Consensus Building on the Work of Mental Health Nurses in Ireland: Developing a Nursing Minimum Dataset for Irish Mental Health Nursing

2.50
Hdl Handle:
http://hdl.handle.net/10755/154470
Type:
Presentation
Title:
Consensus Building on the Work of Mental Health Nurses in Ireland: Developing a Nursing Minimum Dataset for Irish Mental Health Nursing
Abstract:
Consensus Building on the Work of Mental Health Nurses in Ireland: Developing a Nursing Minimum Dataset for Irish Mental Health Nursing
Conference Sponsor:Sigma Theta Tau International
Conference Year:2005
Author:Scott, P. Anne, RGN, MSc, PhD
P.I. Institution Name:Dublin City University
Title:Professor
Co-Authors:Margaret P. Treacy, RGN, BA, MSc, PhD; Padraig MacNeela, BSc, PhD; Abbey Hyde, RGN, BSocSc, MSocSc, PhD; Jonathan Drennan, MEd, BSc, RGN, RPN, RNMH, RNT; Anne Walsh-Danishmandi, Dr; Roisin Morris, BA, DBS, MSc; Pam Henry, MSc; Michelle Butler, Dr; Anne By
Mental health nurses provide an essential input to the care of clients with psychological and social difficulties. Despite this, consensus is lacking on the activities carried out in direct and indirect contributions to client care. The aim of the study was to devise a robust, practice-focused depiction of the tasks and roles that mental health nurses perform. The Delphi survey method is often utilised as a research method where there is lack of consensus on a particular topic. In the current study, a three-round Delphi survey was carried out to gain agreement between practitioners on the principal elements of mental health nursing care in Ireland. The respondents were mental health nurses working in acute admission units, high dependency community hostels and day centres. Focus group discussions, documentary analysis as well as reviews of nursing minimum data sets and classification systems were carried out to gain information on the patient problems, nursing interventions and patient outcomes that mental health nurses come across in their work. This information was then used to develop items for the Delphi survey. Participants were asked to rate frequency of occurrence and relative importance of survey items, they were also asked to rate relevance of items to their area of work and how much they agreed that the items were core to their nursing activity. Participants were also invited to suggest item additions and revisions. The results to be presented focus on the priority respondents gave to particular patient phenomena, nursing interventions and patient outcomes across the different areas of mental health nursing in Ireland. The use of the Delphi method in developing a nursing minimum dataset will also be addressed.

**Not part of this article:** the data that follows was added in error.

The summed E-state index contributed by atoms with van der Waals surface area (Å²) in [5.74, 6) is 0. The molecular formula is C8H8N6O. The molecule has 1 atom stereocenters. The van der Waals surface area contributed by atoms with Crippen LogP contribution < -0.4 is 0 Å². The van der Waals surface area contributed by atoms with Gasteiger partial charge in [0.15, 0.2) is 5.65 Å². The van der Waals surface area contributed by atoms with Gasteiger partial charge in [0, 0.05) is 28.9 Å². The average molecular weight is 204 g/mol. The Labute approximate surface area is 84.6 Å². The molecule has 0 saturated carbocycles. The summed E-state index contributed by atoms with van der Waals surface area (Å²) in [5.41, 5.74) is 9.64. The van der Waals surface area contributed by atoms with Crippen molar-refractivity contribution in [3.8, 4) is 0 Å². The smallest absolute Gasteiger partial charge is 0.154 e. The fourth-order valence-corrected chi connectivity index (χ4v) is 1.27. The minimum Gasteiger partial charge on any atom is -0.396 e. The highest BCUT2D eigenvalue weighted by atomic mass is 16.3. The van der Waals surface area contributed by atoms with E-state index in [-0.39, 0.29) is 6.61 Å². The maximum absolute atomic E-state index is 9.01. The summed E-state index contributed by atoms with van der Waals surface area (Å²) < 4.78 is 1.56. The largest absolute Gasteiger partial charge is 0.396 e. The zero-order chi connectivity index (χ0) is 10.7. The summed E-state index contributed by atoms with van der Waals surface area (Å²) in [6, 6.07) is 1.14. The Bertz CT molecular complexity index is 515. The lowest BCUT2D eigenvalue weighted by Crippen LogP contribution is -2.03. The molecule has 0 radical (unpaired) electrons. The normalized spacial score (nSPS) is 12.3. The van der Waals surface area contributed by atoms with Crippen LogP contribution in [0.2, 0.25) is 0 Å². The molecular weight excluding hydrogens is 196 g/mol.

Repository Posting Date:
26-Oct-2011
Date of Publication:
17-Oct-2011
Sponsors:
Sigma Theta Tau International

Full metadata record

DC FieldValue Language
dc.typePresentationen_GB
dc.titleConsensus Building on the Work of Mental Health Nurses in Ireland: Developing a Nursing Minimum Dataset for Irish Mental Health Nursingen_GB
dc.identifier.urihttp://hdl.handle.net/10755/154470-